scheme = mc.KClassifiers(mydf[myvar], k=k)
    elif scheme=='Percentiles':
        scheme = mc.Percentiles(mydf[myvar], pct=pct)
    elif scheme=='UserDefined':
        scheme = mc.UserDefined(mydf[myvar], bins=bins)
    
    if legend_labels is None:
        # Format legend
        upper_bounds = scheme.bins
        # get and format all bounds
        bounds = []
        for index, upper_bound in enumerate(upper_bounds):
            if index == 0:
                lower_bound = mydf[myvar].min()
            else:
                lower_bound = upper_bounds[index-1]
            # format the numerical legend here
            if percent:
                bound = f'{lower_bound:.0%} - {upper_bound:.0%}'
            else:
                bound = f'{float(lower_bound):,.0f} - {float(upper_bound):,.0f}'
            bounds.append(bound)
        legend_labels = bounds
    #Plot
    ax = gplt.choropleth(
        mydf, hue=myvar, projection=gcrs.PlateCarree(central_longitude=0.0, globe=None),
        edgecolor='white', linewidth=1,
        cmap=cmap, legend=True,
        scheme=scheme,
        legend_kwargs={'bbox_to_anchor': bbox_to_anchor,
                       'frameon': True,
                       'title':mylegend,
                       },
        legend_labels = legend_labels,
        figsize=(24, 16),
        rasterized=True,
    )
    gplt.polyplot(
        countries, projection=gcrs.PlateCarree(central_longitude=0.0, globe=None),
        edgecolor=edgecolor, facecolor=facecolor,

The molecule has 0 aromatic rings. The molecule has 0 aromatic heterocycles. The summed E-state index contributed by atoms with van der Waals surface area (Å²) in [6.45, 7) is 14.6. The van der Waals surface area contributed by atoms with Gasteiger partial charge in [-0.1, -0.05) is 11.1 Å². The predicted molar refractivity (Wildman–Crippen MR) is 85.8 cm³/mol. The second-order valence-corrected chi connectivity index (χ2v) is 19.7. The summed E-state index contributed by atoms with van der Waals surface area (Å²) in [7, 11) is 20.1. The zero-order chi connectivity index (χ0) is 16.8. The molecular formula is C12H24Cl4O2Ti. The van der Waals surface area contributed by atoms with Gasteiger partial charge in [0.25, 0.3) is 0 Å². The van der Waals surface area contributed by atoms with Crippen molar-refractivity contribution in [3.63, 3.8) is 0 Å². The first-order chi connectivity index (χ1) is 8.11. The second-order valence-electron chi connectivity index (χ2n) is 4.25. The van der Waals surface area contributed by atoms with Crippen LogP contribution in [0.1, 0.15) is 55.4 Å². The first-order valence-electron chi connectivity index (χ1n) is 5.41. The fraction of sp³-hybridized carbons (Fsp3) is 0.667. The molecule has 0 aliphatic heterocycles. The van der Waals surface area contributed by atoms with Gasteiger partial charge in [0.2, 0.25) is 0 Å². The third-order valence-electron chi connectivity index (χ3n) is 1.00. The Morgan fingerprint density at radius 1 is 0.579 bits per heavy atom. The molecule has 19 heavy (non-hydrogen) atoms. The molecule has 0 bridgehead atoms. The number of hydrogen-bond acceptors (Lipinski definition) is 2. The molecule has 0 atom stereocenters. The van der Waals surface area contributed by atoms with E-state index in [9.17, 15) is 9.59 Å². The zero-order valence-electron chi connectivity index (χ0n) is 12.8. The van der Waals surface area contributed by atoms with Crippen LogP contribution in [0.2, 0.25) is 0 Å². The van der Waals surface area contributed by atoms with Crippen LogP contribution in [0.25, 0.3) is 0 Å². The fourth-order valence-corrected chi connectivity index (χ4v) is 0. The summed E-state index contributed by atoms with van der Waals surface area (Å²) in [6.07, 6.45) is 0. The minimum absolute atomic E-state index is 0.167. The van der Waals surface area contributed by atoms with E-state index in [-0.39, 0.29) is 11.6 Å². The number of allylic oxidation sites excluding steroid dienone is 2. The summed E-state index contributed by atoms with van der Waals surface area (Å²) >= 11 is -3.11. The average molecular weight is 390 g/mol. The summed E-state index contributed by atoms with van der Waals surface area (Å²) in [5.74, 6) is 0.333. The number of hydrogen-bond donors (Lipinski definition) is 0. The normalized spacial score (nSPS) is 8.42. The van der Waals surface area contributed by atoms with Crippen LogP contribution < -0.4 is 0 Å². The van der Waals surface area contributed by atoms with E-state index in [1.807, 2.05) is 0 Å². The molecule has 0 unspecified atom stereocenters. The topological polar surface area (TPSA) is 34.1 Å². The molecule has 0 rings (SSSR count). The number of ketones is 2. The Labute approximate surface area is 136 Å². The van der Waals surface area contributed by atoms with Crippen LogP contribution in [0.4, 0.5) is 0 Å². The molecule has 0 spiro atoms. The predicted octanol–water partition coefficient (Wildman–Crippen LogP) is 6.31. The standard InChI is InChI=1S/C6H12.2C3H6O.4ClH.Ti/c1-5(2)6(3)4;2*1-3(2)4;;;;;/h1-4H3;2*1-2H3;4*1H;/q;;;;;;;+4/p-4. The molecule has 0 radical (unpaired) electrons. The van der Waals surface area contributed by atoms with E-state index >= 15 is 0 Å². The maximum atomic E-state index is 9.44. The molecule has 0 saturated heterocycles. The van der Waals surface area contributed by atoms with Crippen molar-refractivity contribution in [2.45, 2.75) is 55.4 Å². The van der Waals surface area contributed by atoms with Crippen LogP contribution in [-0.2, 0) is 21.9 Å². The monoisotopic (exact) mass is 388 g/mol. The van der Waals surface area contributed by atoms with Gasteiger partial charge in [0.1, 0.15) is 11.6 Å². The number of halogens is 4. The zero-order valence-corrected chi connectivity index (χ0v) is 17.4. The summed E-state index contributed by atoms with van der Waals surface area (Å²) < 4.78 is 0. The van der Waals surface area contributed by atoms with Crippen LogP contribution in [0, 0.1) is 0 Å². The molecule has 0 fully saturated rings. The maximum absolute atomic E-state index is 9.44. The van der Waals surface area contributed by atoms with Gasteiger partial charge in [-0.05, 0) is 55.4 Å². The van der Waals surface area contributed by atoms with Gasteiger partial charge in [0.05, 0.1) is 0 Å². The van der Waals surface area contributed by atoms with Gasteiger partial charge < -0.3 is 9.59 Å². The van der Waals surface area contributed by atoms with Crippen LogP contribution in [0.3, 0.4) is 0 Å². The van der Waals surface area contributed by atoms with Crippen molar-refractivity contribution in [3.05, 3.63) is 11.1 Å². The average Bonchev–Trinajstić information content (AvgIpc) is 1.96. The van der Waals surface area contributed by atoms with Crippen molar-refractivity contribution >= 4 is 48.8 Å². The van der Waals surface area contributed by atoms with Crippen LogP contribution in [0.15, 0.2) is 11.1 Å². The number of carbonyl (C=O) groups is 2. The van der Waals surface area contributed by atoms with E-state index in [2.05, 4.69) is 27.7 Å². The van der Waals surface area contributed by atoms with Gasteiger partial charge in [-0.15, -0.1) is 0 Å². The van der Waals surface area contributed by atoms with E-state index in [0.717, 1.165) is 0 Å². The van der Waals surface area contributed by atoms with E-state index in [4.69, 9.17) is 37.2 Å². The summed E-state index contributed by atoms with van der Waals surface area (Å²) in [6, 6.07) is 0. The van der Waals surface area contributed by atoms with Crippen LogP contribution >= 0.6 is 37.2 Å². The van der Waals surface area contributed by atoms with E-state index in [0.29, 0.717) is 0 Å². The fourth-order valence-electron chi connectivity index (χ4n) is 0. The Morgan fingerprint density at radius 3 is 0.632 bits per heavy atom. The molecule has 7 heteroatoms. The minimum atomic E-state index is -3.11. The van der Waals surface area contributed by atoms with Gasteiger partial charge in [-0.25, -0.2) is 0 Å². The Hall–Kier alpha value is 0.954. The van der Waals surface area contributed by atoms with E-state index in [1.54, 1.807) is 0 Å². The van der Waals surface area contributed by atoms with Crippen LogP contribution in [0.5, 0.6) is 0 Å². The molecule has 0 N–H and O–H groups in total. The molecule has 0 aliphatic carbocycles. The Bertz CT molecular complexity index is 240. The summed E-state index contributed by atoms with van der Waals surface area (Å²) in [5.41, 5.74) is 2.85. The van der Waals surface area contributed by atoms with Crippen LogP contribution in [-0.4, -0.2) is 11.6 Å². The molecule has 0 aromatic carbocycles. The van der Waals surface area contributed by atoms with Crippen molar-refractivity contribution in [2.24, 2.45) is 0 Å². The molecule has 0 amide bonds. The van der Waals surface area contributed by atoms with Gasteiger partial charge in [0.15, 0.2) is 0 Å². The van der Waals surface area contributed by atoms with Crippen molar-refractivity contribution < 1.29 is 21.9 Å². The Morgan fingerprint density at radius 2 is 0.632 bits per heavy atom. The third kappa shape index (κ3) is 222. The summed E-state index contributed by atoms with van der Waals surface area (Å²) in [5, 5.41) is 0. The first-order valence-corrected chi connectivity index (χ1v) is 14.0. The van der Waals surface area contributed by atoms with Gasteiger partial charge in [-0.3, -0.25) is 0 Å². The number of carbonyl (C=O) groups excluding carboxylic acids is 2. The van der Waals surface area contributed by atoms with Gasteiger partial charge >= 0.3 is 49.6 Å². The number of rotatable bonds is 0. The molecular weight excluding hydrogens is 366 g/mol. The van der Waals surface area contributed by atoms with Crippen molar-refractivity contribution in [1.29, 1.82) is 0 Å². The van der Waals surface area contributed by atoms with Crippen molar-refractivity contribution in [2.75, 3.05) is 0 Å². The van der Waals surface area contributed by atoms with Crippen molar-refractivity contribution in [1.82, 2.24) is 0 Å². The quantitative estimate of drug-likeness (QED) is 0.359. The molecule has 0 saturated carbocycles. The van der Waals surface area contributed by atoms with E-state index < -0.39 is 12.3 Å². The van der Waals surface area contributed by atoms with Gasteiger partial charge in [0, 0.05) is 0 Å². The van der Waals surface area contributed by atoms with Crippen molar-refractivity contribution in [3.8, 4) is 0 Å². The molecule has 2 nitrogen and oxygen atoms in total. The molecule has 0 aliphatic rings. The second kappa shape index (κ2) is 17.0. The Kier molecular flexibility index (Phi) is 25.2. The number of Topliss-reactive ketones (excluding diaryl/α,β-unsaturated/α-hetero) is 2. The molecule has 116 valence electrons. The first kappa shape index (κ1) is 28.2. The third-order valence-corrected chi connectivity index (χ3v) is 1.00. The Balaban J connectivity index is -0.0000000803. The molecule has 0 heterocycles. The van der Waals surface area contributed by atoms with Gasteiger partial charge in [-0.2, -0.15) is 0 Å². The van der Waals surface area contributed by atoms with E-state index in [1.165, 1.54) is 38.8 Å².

ax=ax,
        rasterized=True,
        extent=extent,
    )
    if save:
        plt.savefig(pathgraphs + myfile + '_' + myvar +'.pdf', dpi=300, bbox_inches='tight')
        plt.savefig(pathgraphs + myfile + '_' + myvar +'.png', dpi=300, bbox_inches='tight')
    pass
In [3]:
# Paths
pathout = './data/'

if not os.path.exists(pathout):
    os.mkdir(pathout)
    
pathgraphs = './graphs/'
if not os.path.exists(pathgraphs):
    os.mkdir(pathgraphs)

Initial Example -- Caloric Suitability Index

Let's download a raster with interesting data so we can visualize and analyze it. Caloric Suitability Index CSI provides estimates for the potential calories that can be produced in any location using various crops.

For rasters we can use georasters or rasterio or various other tools. georasters is simple to use and has many functions that are useful to (social) scientists. It tries to do for rasters what geopandas does for geometries. Although mostly limited to what I have needed, it is expanding slowly to incorporate other uses.